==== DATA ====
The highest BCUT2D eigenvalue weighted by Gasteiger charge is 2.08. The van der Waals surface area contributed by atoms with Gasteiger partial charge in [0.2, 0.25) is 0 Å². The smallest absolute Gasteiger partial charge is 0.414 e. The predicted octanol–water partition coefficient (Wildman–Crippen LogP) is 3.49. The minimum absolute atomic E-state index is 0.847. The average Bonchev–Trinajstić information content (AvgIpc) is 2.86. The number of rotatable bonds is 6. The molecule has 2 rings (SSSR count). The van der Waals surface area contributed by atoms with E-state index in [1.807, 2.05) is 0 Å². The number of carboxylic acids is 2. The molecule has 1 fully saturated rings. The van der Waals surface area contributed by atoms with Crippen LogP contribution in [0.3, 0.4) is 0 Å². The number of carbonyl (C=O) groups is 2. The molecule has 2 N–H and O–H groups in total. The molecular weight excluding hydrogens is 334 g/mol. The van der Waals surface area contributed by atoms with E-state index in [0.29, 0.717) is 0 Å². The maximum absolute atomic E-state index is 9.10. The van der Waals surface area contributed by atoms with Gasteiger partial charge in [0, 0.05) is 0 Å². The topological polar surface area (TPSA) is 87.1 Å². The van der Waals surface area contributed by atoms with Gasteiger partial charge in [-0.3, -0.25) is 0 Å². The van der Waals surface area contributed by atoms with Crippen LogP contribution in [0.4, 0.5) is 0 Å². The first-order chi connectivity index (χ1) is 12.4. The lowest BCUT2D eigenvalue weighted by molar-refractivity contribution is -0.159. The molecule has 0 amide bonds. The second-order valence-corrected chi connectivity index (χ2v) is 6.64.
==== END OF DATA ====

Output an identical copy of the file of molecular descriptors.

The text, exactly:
The highest BCUT2D eigenvalue weighted by Gasteiger charge is 2.08. The van der Waals surface area contributed by atoms with Gasteiger partial charge in [0.2, 0.25) is 0 Å². The smallest absolute Gasteiger partial charge is 0.414 e. The predicted octanol–water partition coefficient (Wildman–Crippen LogP) is 3.49. The minimum absolute atomic E-state index is 0.847. The average Bonchev–Trinajstić information content (AvgIpc) is 2.86. The number of rotatable bonds is 6. The molecule has 2 rings (SSSR count). The van der Waals surface area contributed by atoms with E-state index in [1.807, 2.05) is 0 Å². The number of carboxylic acids is 2. The molecule has 1 fully saturated rings. The van der Waals surface area contributed by atoms with Crippen LogP contribution in [0.3, 0.4) is 0 Å². The number of carbonyl (C=O) groups is 2. The molecule has 2 N–H and O–H groups in total. The molecular weight excluding hydrogens is 334 g/mol. The van der Waals surface area contributed by atoms with E-state index in [0.29, 0.717) is 0 Å². The maximum absolute atomic E-state index is 9.10. The van der Waals surface area contributed by atoms with Gasteiger partial charge in [0, 0.05) is 0 Å². The topological polar surface area (TPSA) is 87.1 Å². The van der Waals surface area contributed by atoms with Gasteiger partial charge in [-0.3, -0.25) is 0 Å². The van der Waals surface area contributed by atoms with Crippen LogP contribution in [0.4, 0.5) is 0 Å². The first-order chi connectivity index (χ1) is 12.4. The lowest BCUT2D eigenvalue weighted by molar-refractivity contribution is -0.159. The molecule has 0 amide bonds. The second-order valence-corrected chi connectivity index (χ2v) is 6.64.